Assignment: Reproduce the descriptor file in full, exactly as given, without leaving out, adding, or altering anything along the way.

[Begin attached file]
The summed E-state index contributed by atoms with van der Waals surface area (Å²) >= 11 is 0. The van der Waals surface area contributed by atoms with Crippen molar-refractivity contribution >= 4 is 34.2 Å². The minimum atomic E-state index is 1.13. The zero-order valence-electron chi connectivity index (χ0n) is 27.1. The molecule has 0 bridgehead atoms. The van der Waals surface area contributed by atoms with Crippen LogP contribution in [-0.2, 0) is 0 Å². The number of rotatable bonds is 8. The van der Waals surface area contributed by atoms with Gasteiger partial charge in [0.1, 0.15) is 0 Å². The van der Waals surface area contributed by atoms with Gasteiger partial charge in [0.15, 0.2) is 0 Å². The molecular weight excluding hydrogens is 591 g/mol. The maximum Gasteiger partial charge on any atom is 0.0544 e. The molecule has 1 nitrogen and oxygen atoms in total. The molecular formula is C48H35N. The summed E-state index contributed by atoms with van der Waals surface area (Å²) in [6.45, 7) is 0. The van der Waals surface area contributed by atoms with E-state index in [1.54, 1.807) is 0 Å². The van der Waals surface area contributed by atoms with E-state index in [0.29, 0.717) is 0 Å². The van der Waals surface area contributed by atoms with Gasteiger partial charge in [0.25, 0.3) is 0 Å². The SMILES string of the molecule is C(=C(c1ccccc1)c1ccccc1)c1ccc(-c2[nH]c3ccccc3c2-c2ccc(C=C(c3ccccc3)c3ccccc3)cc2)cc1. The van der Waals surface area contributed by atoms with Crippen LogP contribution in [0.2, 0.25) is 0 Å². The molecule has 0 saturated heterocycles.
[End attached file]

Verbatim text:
The summed E-state index contributed by atoms with van der Waals surface area (Å²) >= 11 is 0. The van der Waals surface area contributed by atoms with Crippen molar-refractivity contribution >= 4 is 34.2 Å². The minimum atomic E-state index is 1.13. The zero-order valence-electron chi connectivity index (χ0n) is 27.1. The molecule has 0 bridgehead atoms. The van der Waals surface area contributed by atoms with Crippen LogP contribution in [-0.2, 0) is 0 Å². The number of rotatable bonds is 8. The van der Waals surface area contributed by atoms with Gasteiger partial charge in [0.1, 0.15) is 0 Å². The van der Waals surface area contributed by atoms with Gasteiger partial charge in [0.15, 0.2) is 0 Å². The molecular weight excluding hydrogens is 591 g/mol. The maximum Gasteiger partial charge on any atom is 0.0544 e. The molecule has 1 nitrogen and oxygen atoms in total. The molecular formula is C48H35N. The summed E-state index contributed by atoms with van der Waals surface area (Å²) in [6.45, 7) is 0. The van der Waals surface area contributed by atoms with E-state index in [1.54, 1.807) is 0 Å². The van der Waals surface area contributed by atoms with E-state index in [0.29, 0.717) is 0 Å². The van der Waals surface area contributed by atoms with Gasteiger partial charge in [0.25, 0.3) is 0 Å². The SMILES string of the molecule is C(=C(c1ccccc1)c1ccccc1)c1ccc(-c2[nH]c3ccccc3c2-c2ccc(C=C(c3ccccc3)c3ccccc3)cc2)cc1. The van der Waals surface area contributed by atoms with Crippen LogP contribution in [0.2, 0.25) is 0 Å². The molecule has 0 saturated heterocycles.